It’s incredible how unprofessional and lazy the NYTimes Magazine reporting is. Here is today’s example:
The explosion at the Chernobyl nuclear power plant in 1986 has often been described as the worst nuclear disaster in history. But there are records of several larger and more destructive catastrophes. In “The Age of Radiance,” a history of the nuclear era, Craig Nelson cites a 1957 plutonium-plant accident in the Ural Mountains that irradiated an area 14 times as large as the Chernobyl Exclusion Zone. There are other examples, too, but these accidents weren’t publicized, because they took place in the U.S.S.R. during the secretive era before glasnost. So what makes Chernobyl history’s worst? It’s the fact that we all know about it.
Five minutes with Google would have informed the idiot who wrote this piece that the Kyshtym contamination ranks as Level 6 at the International Nuclear Event Scale while Chernobyl and Fukushima rank as Level 7 for the reason that Chernobyl and Fukushima occurred in much more densely populated areas. Chelyabinsk-40 had been purposefully built in the middle of nowhere (which in Russia means to the East of the Urals Mountains) and didn’t even have a name of its own because it’s not a real city. It’s a plant with an artificially created settlement that serviced people who worked there. A real, living city was not wiped out of existence at Chelyabinsk-40.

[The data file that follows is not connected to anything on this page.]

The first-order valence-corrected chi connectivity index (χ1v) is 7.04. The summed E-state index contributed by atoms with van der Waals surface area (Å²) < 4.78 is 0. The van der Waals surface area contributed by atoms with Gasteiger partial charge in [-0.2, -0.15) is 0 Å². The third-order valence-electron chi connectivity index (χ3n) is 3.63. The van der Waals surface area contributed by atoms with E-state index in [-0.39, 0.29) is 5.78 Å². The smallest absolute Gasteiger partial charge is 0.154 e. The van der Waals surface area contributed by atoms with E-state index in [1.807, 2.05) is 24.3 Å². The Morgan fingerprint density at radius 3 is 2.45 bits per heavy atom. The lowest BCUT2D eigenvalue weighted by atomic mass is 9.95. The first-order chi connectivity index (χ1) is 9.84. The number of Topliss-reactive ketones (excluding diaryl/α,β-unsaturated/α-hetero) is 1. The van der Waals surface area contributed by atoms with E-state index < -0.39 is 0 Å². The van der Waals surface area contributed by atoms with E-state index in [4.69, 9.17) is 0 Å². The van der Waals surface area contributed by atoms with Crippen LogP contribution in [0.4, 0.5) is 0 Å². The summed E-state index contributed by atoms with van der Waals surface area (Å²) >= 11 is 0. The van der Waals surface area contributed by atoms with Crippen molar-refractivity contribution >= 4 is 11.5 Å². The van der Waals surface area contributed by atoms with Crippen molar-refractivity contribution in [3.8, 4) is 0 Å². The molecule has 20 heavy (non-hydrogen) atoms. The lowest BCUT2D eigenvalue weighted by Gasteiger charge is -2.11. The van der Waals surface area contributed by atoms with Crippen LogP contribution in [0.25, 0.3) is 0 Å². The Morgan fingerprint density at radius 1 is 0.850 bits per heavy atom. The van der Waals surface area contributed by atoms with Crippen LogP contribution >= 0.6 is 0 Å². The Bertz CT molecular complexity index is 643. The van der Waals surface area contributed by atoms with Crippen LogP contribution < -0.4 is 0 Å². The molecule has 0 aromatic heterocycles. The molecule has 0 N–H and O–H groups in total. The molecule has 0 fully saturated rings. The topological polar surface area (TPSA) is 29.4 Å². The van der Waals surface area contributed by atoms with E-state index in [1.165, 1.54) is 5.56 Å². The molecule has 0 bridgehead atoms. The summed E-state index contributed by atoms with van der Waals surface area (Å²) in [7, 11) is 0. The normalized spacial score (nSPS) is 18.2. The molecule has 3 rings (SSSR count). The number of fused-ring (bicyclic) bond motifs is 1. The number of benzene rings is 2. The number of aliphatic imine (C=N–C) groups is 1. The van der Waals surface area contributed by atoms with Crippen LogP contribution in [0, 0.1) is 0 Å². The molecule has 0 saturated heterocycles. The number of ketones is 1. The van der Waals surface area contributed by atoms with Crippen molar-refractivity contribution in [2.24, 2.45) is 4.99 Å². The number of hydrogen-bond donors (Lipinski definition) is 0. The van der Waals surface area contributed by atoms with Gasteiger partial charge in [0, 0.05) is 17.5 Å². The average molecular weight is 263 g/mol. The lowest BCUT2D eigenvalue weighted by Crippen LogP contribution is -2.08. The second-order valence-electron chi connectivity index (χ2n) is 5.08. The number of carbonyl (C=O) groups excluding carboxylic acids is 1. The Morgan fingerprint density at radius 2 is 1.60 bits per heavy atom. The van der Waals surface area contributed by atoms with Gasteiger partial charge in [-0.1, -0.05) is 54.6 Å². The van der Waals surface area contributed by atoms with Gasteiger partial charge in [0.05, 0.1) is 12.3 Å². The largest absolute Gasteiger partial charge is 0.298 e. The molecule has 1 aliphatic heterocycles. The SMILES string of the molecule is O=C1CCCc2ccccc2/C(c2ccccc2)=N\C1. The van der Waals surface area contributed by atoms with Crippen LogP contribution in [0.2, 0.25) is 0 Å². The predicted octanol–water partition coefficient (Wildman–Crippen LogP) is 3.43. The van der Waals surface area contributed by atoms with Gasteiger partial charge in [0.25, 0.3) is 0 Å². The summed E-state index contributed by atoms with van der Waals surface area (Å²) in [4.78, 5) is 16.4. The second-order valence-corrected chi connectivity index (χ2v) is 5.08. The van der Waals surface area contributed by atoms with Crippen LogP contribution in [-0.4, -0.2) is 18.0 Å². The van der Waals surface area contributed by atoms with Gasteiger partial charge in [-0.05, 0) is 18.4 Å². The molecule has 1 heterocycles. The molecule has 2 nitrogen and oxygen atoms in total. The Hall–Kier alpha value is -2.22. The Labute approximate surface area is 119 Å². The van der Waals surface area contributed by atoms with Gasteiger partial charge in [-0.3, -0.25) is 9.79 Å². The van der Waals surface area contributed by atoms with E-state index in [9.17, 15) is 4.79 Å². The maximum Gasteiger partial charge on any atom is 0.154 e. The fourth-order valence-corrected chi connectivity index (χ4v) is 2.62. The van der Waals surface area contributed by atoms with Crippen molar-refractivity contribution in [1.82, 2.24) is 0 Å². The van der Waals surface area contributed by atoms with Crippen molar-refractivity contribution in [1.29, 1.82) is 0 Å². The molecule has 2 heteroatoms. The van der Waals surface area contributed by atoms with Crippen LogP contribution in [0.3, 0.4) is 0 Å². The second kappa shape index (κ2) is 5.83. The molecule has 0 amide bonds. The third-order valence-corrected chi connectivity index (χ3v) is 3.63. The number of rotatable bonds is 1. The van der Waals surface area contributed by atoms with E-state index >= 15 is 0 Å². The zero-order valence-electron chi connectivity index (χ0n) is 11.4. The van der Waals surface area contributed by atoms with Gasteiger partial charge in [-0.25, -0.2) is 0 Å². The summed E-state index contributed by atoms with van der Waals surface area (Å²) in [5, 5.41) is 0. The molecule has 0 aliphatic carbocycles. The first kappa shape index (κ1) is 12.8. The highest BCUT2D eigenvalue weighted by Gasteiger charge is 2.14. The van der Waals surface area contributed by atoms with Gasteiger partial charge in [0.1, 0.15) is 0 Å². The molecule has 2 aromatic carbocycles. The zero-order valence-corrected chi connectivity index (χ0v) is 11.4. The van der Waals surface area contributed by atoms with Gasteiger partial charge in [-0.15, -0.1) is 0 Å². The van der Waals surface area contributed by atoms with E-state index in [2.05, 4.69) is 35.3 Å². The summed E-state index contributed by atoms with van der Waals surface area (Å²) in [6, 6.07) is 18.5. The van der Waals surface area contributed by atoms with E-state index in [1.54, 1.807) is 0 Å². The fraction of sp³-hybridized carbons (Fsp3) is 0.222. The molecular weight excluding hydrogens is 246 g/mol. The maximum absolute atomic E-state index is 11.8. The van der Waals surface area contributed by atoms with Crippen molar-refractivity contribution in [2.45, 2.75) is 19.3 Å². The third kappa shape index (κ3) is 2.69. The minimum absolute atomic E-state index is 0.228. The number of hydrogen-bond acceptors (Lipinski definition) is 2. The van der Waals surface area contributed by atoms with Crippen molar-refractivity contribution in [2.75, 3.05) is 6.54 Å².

Fukushima is not mentioned here at all as if it were completely non-existent. Chernobyl had, indeed, been “described as the worst nuclear disaster in history” in the past but then Fukushima happened and changed that. Gosh, it’s like, go do a simple search of nuclear catastrophes, and you will be enlightened.